Crossed the river in a boat to Robert Webb's farm.  This man was one of
the seamen of the 'Sirius', and has taken, in conjunction with his brother
(also a seaman of the same ship) a grant of sixty acres, on the same terms
as Ruse, save that the annual quit-rent is to commence at the expiration
of five years, instead of ten.  The brother is gone to England to receive
the wages due to them both for their services, which money is to be expended
by him in whatever he judges will be most conducive to the success
of their plan.  Webb expects to do well; talks as a man should talk
who has just set out on a doubtful enterprise which he is bound to pursue.
He is sanguine in hope, and looks only at the bright side of the prospect.
He has received great encouragement and assistance from the governor.
He has five acres cleared and planted with maize, which looks thriving,
and promises to yield a decent crop.  His house and a small one adjoining
for pigs and poultry were built for him by the governor, who also gave him
two sows and seven fowls, to which he adds a little stock of his own acquiring.

Near Webb is placed William Read, another seaman of the 'Sirius',
on the same terms, and to whom equal encouragement has been granted.

My survey of Rose Hill is now closed.  I have inspected every piece of ground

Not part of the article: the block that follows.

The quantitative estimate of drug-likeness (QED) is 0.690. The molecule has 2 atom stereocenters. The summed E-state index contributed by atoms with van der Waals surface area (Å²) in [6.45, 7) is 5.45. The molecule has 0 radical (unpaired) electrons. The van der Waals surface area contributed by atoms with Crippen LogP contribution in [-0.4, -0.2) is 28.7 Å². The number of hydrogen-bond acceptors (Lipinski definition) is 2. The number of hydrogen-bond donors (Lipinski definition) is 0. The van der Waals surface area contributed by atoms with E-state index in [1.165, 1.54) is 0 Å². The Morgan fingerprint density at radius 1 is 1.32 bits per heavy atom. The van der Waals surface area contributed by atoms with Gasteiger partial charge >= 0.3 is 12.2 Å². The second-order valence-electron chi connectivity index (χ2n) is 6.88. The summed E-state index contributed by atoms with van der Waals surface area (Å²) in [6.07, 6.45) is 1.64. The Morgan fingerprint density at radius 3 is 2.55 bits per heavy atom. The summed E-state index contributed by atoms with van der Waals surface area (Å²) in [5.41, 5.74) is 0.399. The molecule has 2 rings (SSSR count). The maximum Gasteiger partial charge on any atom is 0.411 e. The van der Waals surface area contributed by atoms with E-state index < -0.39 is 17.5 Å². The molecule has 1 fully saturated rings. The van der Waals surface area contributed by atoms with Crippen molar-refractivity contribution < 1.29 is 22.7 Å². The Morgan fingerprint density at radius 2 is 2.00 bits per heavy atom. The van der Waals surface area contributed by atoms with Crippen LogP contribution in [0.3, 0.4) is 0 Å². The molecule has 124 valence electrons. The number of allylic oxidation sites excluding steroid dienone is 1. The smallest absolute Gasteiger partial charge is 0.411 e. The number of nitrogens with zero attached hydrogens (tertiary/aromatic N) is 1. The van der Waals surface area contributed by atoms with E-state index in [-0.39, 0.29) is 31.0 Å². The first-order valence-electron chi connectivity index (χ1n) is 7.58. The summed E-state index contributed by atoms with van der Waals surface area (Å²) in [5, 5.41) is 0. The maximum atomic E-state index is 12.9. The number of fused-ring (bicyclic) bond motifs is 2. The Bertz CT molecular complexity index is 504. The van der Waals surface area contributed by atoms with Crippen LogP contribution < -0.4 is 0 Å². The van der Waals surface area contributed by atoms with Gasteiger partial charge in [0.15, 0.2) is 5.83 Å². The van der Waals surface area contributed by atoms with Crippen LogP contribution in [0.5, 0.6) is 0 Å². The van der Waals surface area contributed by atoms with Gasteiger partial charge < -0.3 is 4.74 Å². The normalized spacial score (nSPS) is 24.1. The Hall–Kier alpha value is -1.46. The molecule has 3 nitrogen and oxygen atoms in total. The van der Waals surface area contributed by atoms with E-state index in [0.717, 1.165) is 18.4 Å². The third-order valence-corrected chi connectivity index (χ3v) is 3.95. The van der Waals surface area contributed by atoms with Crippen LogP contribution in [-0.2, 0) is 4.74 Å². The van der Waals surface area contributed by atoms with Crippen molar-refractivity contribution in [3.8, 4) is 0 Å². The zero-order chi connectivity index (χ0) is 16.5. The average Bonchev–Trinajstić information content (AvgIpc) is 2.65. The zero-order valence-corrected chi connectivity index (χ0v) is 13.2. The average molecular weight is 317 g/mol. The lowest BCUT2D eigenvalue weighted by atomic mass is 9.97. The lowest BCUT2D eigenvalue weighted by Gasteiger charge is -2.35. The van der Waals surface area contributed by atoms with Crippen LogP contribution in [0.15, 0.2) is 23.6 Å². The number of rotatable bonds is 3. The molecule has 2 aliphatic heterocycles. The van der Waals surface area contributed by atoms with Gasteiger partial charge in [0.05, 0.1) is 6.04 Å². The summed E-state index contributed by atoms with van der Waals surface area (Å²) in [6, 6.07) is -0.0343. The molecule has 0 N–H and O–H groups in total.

in cultivation here, both public and private, and have written from
actual examination only.

But before I bade adieu to Rose Hill, in all probability for the last time
of my life, it struck me that there yet remained one object of consideration
not to be slighted:  Barrington had been in the settlement between two
and three months, and I had not seen him.

I saw him with curiosity.  He is tall, approaching to six feet, slender,
and his gait and manner, bespeak liveliness and activity.  Of that elegance
and fashion, with which my imagination had decked him (I know not why),
I could distinguish no trace.  Great allowance should, however, be made
for depression and unavoidable deficiency of dress.  His face is thoughtful
and intelligent; to a strong cast of countenance he adds a penetrating eye,
and a prominent forehead.  His whole demeanour is humble, not servile.
Both on his passage from England, and since his arrival here, his conduct
has been irreproachable.  He is appointed high-constable of the settlement
of Rose Hill, a post of some respectability, and certainly one of importance
to those who live here.  His knowledge of men, particularly of that part
of them into whose morals, manners and behaviour he is ordered
especially to inspect, eminently fit him for the office.

I cannot quit him without bearing my testimony that his talents promise to be
directed in future to make reparation to society for the offences he has
heretofore committed against it.

The number of persons of all descriptions at Rose Hill at this period
will be seen in the following return.


A return of the number of persons at Rose Hill, 3rd of December 1791

------------------------------------------------------------------------------
Quality.             |Men.|Women.|                Children                    
                     |    |      |  of 10 years  | of 2 years  | under 2 years
------------------------------------------------------------------------------